The WTA Finals is the season-ending tournament on the WTA Tour and represents a final chance for the leading lights of the women's game to finish the campaign on a high.
After the four Grand Slam events - the Australian Open, French Open, Wimbledon and US Open - the WTA Finals is regarded as the most lucrative prize on the women's tour with the top eight players in the rankings competing for a big purse and a prestigious title.
But on the back of a long, gruelling season, it is a tournament that can throw up some strange results and that has been evident in the last two years with Garbine Muguruza crowned champion in 2021 and Caroline Garcia winning the event last year.
However, the 2023 tournament was won by pre-event favourite Iga Swiatek, who demolished Jessica Pegula 6-1 6-0 in the final to reclaim the WTA's no.1 ranking.
|When||TBC but expected to be Sunday 27th October - Sunday 3rd November 2024|
The 2024 WTA Tour schedule is yet to be confirmed, but based on previous years the 2024 WTA Finals will start on Sunday 27th October, with the final taking place a week later on Sunday 3rd November.
The venue for the 2024 WTA finals is still to be revealed, but Saudi Arabia is heavily rumoured to be the next permanent destination for this currently nomadic event which took place in Singapore from 2014 to 2018, with subsequent editions staged in China, Mexico (twice) and the United States.
The 2023 WTA Finals took place at a temporary venue in Cancun, Mexico, where the WTA Tour came under fire for inadequate facilities, while the final had to be moved to Monday following thunderstorms which washed out most of the weekend.
The top eight singles players and doubles teams in the WTA rankings qualify automatically for the WTA Finals based on their results during the year.
In both the singles and doubles competitions there are two groups of four with players or teams playing three matches in a round-robin format.
The top two players or teams from each group then progress to the knockout stage with two semi-finals followed by a final to decide the winner.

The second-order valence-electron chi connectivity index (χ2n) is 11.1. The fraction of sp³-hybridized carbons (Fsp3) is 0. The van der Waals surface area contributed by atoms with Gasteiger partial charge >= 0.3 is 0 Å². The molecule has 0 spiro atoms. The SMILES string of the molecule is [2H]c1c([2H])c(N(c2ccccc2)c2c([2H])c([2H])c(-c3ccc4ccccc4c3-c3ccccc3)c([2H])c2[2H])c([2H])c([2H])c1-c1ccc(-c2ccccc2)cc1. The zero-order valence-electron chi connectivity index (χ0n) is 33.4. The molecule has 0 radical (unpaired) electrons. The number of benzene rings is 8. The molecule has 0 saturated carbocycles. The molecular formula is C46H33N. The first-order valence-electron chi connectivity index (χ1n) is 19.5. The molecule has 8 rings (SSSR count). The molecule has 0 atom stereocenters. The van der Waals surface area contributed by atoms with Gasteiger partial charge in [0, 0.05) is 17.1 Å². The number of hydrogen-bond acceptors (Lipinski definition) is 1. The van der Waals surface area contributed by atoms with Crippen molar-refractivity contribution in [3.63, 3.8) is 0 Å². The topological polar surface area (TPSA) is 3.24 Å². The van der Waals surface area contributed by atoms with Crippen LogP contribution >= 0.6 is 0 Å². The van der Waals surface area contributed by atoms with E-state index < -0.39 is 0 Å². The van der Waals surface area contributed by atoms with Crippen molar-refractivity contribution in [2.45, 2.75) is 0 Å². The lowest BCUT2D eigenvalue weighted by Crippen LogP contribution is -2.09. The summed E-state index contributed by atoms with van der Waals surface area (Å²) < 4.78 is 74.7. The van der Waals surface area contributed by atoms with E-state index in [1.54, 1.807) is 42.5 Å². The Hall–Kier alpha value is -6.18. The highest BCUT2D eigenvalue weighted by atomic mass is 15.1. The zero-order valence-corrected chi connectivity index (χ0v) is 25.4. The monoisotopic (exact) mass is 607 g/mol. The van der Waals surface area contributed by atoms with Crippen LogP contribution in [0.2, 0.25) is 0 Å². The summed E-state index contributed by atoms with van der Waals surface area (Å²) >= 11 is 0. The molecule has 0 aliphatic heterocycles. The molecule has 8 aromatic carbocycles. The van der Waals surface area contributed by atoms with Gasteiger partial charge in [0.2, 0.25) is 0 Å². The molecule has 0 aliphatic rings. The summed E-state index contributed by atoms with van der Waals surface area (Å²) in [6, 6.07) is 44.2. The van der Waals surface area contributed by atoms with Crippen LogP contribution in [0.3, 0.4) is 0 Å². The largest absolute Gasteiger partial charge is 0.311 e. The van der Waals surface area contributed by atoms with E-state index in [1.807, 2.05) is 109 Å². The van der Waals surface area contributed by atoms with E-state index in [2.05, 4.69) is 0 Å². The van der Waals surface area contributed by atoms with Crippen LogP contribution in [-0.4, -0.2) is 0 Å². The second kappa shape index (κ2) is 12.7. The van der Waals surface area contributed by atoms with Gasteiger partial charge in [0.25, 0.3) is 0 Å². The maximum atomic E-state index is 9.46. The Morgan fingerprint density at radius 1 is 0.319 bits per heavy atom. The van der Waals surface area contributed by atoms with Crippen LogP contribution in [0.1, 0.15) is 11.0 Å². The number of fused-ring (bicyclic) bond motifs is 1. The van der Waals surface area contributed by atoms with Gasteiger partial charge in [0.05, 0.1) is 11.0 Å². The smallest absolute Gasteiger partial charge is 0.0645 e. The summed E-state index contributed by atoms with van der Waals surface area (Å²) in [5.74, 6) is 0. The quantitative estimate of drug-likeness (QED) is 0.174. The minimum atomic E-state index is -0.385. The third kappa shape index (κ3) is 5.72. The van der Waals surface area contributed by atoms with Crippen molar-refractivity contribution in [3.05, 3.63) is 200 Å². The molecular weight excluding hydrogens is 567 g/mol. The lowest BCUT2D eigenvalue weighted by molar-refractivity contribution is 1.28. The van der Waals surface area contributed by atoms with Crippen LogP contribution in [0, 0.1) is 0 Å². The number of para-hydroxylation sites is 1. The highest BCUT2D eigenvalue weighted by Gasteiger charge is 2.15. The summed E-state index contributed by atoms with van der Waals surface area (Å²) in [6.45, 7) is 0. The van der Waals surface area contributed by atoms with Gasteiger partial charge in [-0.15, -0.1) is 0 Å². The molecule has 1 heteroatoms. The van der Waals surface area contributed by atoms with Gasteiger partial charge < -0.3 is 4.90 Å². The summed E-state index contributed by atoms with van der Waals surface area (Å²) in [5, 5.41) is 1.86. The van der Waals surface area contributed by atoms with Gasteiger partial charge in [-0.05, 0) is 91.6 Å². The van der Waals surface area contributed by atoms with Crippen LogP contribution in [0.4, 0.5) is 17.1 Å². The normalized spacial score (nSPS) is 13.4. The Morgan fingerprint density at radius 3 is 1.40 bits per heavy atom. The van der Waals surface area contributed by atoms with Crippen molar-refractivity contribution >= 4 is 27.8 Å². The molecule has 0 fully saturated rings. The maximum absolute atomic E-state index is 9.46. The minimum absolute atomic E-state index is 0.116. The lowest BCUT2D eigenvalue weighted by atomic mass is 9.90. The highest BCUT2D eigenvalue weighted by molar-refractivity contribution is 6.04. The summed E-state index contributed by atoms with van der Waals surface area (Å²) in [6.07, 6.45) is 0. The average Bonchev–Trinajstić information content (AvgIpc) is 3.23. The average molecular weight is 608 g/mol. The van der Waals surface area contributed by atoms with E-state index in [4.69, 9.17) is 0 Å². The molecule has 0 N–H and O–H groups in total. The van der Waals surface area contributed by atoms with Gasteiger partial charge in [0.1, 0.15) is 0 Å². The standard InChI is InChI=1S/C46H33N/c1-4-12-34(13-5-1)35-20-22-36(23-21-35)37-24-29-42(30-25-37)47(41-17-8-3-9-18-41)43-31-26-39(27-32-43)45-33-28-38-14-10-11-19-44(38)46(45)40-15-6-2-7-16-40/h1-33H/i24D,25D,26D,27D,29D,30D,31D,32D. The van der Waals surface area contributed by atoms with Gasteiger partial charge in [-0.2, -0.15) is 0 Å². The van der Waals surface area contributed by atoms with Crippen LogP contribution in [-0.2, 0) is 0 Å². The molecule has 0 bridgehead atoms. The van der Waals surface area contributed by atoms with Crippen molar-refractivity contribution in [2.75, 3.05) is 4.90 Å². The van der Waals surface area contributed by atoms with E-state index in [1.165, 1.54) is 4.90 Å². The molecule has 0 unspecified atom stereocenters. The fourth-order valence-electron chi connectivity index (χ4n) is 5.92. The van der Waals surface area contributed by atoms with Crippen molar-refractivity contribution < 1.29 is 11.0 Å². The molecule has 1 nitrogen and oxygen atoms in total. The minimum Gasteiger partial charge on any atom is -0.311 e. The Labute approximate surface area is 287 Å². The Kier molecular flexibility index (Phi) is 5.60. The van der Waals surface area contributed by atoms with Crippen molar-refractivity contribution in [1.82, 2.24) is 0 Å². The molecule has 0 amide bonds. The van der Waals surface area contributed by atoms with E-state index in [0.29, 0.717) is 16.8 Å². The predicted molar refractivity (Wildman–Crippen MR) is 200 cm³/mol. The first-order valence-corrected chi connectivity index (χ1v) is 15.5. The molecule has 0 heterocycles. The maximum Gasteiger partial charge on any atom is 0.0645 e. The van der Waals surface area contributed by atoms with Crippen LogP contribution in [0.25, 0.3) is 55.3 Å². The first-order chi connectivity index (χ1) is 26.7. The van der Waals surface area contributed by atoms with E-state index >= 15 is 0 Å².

There are also two reserve players on standby in case injuries or illness rule out one of the chosen eight.
The WTA Finals was first staged in 1972 and five of the eight players involved were Americans, with fourth seed Chris Evert eventually being crowned champion.
It was originally called the Virginia Slims Championships but it was given a rebrand in 1995 and changed its name to the WTA Tour Championships.
Interestingly, from 1984 to 1998, the final in singles format was played over a best-of-five-set format with eight-time champion Martina Navratilova particularly profiting from that decision.
Navratilova is the most decorated player in WTA Finals history with eight titles, having triumphed in four successive years from 1983 to 1986.
Steffi Graf, who defeated Navratilova in the 1989 final, was a five-time winner of the event along with American great Serena Williams, who claimed her last title in 2014.
Since that triumph for Williams, there have been eight different champions crowned, with Swiatek the most recent name on the list.
The WTA Finals field is decided via the season-long Race to the WTA Finals rankings which take into account points accrued in all WTA Tour events from January onwards.
The top eight on the Race to the WTA Finals automatically qualify for the tournament while the players in ninth and tenth usually travel as reserves in the event of any injuries.